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2014-12-12 - Colloque/Présentation - communication orale - Anglais - 1 page(s)

Vanderplanck Maryse , Glauser Gaëtan, Michez Denis , Praz C., "Aconitum and Bombus interactions: is floral rewards chemistry driving pollen-mixing behaviour in generalist bumblebees?" in Benelux Congress of Zoology, Liège, Belgique, 2014

  • Codes CREF : Chimie analytique (DI1314), Entomologie (DI3163), Ecologie chimique (DI312G), Ecologie (DI3123), Toxicologie [toxines] (DI3236)
  • Unités de recherche UMONS : Zoologie (S869)
  • Instituts UMONS : Institut des Biosciences (Biosciences)

Abstract(s) :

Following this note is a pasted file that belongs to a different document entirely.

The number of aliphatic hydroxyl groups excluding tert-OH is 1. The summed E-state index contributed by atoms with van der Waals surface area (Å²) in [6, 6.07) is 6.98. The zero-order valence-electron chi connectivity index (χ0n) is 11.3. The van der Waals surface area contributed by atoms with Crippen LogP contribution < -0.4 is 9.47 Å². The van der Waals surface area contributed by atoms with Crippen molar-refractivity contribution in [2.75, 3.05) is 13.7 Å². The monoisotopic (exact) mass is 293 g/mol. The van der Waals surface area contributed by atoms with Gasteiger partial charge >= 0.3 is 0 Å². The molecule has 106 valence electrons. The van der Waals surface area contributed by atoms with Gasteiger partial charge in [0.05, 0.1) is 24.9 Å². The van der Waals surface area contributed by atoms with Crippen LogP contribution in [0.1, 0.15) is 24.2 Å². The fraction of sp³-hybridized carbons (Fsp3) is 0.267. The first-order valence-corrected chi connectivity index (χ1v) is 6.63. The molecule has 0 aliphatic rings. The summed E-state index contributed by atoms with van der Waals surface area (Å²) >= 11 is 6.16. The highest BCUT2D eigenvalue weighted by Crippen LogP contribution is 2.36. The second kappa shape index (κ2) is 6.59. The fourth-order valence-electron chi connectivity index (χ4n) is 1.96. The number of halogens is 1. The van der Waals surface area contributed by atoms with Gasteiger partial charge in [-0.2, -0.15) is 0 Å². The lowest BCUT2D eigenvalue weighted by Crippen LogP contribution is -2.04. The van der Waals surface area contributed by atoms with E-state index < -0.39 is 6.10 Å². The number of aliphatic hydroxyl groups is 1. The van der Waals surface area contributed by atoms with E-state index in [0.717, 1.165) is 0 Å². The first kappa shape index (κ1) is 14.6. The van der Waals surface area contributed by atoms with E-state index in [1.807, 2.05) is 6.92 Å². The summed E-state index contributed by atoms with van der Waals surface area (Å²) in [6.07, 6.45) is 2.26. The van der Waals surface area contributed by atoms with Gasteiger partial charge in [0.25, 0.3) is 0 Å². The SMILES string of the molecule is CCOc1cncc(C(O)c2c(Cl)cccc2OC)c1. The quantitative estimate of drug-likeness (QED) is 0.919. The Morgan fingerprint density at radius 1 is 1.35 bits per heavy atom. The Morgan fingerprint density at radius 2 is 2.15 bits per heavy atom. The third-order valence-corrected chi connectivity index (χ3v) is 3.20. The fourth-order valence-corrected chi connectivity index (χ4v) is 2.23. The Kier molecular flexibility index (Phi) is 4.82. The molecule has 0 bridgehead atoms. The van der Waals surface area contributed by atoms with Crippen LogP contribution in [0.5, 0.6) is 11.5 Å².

(Anglais) Plants synthesise an array of chemicals to defend themselves against herbivorous insects. Some of these defense compounds also occur in nectar and pollen, which constitute resources for pollinators. Such floral chemicals may be beneficial or detrimental to bees: they may protect them against disease and pathogens but also cause toxicity. How these toxins affect pollinator behavior, is not fully understood. Monkshoods (i.e. Aconitum species) are typical ‘bee-pollinated’ plants with large inflorescences and a specific floral morphology that makes their nectar accessible only for long-tongued visitors such as bumblebees. All the investigated species of Aconitum contain aconitine-like alkaloids, which are neurotoxic and for insects. Aconitum pollen contains particularly large concentrations of alkaloids compared to the leaves or the nectar. Pollen alkaloids may protect the flower from herbivores, or deter generalist pollen-collecting bumblebees, thus favoring nectar- visits over pollen-visits. A recent study suggested that pollen mixing in generalist bees may be considered as a possible strategy to exploit flowers with unfavorable pollen. To elucidate to what degree generalist bumblebees mix pollen in Aconitum- Bombus interaction system, pollen loads from two generalist species (Bombus hortorum and B. wurflenii) were collected in several sites with different Aconitum species and analyzed microscopically. In addition, chemical analyses were conducted on pure pollen and nectar of the Aconitum species, pollen loads from the two generalist bumblebees and from one Aconitum-specialist bumblebee (B. gersteackeri), as well as tissues of the three bumblebee species. Comparison between the different data allowed us to investigate potential alkaloid sequestration in bumblebees as well as potential dilution mechanisms of Aconitum pollen that could lead to alkaloid concentrations too low to affect generalist survival.